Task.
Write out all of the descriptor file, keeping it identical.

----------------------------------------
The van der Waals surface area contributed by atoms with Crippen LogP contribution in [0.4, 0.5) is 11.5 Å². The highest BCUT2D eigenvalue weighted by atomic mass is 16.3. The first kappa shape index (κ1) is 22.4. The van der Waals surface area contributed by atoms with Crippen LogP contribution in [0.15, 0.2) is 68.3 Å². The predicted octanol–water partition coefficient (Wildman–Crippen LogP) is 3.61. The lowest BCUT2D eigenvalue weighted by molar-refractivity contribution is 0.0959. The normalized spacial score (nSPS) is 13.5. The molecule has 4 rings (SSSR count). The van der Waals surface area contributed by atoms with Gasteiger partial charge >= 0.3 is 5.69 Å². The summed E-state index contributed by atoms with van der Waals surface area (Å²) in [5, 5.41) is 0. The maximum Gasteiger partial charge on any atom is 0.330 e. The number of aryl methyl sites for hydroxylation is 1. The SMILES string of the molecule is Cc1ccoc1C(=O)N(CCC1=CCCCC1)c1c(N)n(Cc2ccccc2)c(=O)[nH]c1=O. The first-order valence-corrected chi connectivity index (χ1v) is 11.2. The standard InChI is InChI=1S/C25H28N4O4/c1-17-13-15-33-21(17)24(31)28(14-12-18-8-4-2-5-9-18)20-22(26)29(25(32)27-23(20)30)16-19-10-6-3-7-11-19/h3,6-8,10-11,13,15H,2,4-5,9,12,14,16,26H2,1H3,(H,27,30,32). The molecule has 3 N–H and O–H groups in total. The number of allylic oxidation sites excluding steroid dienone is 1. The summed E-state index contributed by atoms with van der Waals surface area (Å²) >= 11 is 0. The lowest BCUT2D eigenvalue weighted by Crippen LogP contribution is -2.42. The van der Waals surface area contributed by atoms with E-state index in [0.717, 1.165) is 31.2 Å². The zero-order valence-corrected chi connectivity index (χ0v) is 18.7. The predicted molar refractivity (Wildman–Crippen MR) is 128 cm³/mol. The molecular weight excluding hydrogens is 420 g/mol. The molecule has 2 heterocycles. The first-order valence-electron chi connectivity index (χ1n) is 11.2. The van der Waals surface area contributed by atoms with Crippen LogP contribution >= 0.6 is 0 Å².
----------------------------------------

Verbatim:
The van der Waals surface area contributed by atoms with Crippen LogP contribution in [0.4, 0.5) is 11.5 Å². The highest BCUT2D eigenvalue weighted by atomic mass is 16.3. The first kappa shape index (κ1) is 22.4. The van der Waals surface area contributed by atoms with Crippen LogP contribution in [0.15, 0.2) is 68.3 Å². The predicted octanol–water partition coefficient (Wildman–Crippen LogP) is 3.61. The lowest BCUT2D eigenvalue weighted by molar-refractivity contribution is 0.0959. The normalized spacial score (nSPS) is 13.5. The molecule has 4 rings (SSSR count). The van der Waals surface area contributed by atoms with Gasteiger partial charge >= 0.3 is 5.69 Å². The summed E-state index contributed by atoms with van der Waals surface area (Å²) in [5, 5.41) is 0. The maximum Gasteiger partial charge on any atom is 0.330 e. The number of aryl methyl sites for hydroxylation is 1. The SMILES string of the molecule is Cc1ccoc1C(=O)N(CCC1=CCCCC1)c1c(N)n(Cc2ccccc2)c(=O)[nH]c1=O. The first-order valence-corrected chi connectivity index (χ1v) is 11.2. The standard InChI is InChI=1S/C25H28N4O4/c1-17-13-15-33-21(17)24(31)28(14-12-18-8-4-2-5-9-18)20-22(26)29(25(32)27-23(20)30)16-19-10-6-3-7-11-19/h3,6-8,10-11,13,15H,2,4-5,9,12,14,16,26H2,1H3,(H,27,30,32). The molecule has 3 N–H and O–H groups in total. The number of allylic oxidation sites excluding steroid dienone is 1. The summed E-state index contributed by atoms with van der Waals surface area (Å²) >= 11 is 0. The lowest BCUT2D eigenvalue weighted by Crippen LogP contribution is -2.42. The van der Waals surface area contributed by atoms with E-state index in [0.717, 1.165) is 31.2 Å². The zero-order valence-corrected chi connectivity index (χ0v) is 18.7. The predicted molar refractivity (Wildman–Crippen MR) is 128 cm³/mol. The molecular weight excluding hydrogens is 420 g/mol. The molecule has 2 heterocycles. The first-order valence-electron chi connectivity index (χ1n) is 11.2. The van der Waals surface area contributed by atoms with Crippen LogP contribution >= 0.6 is 0 Å².